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Brain Res. 2007 Feb 9;1132(1):1-9. Epub 2006 Dec 15.

Pyruvate protects mitochondria from oxidative stress in human neuroblastoma SK-N-SH cells.

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Department of Pharmacology and Neuroscience, University of North Texas Health Science Center, 3500 Camp Bowie Blvd., Fort Worth, TX 76107-2699, USA.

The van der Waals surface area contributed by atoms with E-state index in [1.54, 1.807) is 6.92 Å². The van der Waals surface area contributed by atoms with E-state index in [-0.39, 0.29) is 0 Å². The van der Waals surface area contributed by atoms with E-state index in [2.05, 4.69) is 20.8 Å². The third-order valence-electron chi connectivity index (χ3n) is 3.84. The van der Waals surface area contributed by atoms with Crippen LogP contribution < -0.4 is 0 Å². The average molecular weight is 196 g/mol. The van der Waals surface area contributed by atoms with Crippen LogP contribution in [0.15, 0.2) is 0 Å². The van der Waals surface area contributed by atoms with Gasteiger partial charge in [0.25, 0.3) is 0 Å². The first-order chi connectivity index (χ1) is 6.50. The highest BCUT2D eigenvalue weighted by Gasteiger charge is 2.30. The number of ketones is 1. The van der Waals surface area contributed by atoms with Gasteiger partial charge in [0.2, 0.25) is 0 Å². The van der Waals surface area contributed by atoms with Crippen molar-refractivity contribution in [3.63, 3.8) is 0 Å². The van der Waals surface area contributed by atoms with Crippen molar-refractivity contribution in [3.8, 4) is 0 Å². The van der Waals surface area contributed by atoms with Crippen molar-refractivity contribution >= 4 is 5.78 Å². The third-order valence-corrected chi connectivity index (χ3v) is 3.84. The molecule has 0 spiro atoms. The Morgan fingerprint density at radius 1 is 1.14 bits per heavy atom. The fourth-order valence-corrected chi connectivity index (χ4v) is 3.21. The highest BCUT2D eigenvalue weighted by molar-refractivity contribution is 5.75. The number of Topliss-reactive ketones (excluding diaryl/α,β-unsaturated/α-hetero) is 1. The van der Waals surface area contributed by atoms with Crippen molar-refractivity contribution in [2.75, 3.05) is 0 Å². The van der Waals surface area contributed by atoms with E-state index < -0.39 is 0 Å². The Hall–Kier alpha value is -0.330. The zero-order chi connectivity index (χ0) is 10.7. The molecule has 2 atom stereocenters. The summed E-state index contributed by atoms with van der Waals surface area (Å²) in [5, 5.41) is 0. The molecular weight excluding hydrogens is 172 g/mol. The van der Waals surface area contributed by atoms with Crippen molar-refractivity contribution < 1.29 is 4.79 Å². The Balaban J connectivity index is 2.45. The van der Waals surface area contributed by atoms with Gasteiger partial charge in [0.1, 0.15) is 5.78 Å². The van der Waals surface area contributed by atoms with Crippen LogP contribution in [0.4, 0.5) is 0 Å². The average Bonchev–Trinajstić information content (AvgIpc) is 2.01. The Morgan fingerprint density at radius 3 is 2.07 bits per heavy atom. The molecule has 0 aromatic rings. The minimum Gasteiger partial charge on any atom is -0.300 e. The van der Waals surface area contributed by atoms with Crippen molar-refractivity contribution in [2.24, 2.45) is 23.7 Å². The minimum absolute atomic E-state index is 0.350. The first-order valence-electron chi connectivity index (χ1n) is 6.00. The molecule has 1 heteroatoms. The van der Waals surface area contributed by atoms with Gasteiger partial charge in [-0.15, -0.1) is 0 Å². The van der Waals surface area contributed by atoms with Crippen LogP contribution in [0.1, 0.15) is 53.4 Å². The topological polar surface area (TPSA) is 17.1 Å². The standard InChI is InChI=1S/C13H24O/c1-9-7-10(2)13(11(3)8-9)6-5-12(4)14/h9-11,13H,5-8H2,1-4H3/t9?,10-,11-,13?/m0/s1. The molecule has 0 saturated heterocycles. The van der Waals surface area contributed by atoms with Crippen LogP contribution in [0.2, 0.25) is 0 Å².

Oxidative stress is implicated in neurodegenerative diseases including stroke, Alzheimer's disease and Parkinson's disease, and has been extensively studied as a potential target for therapeutic intervention. Pyruvate, a natural metabolic intermediate and energy substrate, exerts antioxidant effects in brain and other tissues susceptible to oxidative stress. We tested the protective effects of pyruvate on hydrogen peroxide (H(2)O(2)) toxicity in human neuroblastoma SK-N-SH cells and the mechanisms underlying its protection. Hydrogen peroxide insult resulted in 85% cell death, but co-treatment with pyruvate dose-dependently attenuated cell death. At concentrations of >or=1 mM, pyruvate totally blocked the cytotoxic effects of H(2)O(2). Pyruvate exerted its protective effects even when its administration was delayed up to 2 h after H(2)O(2) insult. As a scavenger of reactive oxygen species (ROS), pyruvate dose-dependently attenuated H(2)O(2)-induced ROS formation, assessed from 2,7-dichlorofluorescein diacetate fluorescence. Furthermore, pyruvate suppressed superoxide production by submitochondrial particles, and attenuated oxidative stress-induced collapse of the mitochondrial membrane potential. Collectively, these results suggest that pyruvate protects neuronal cells through its antioxidant actions on mitochondria.

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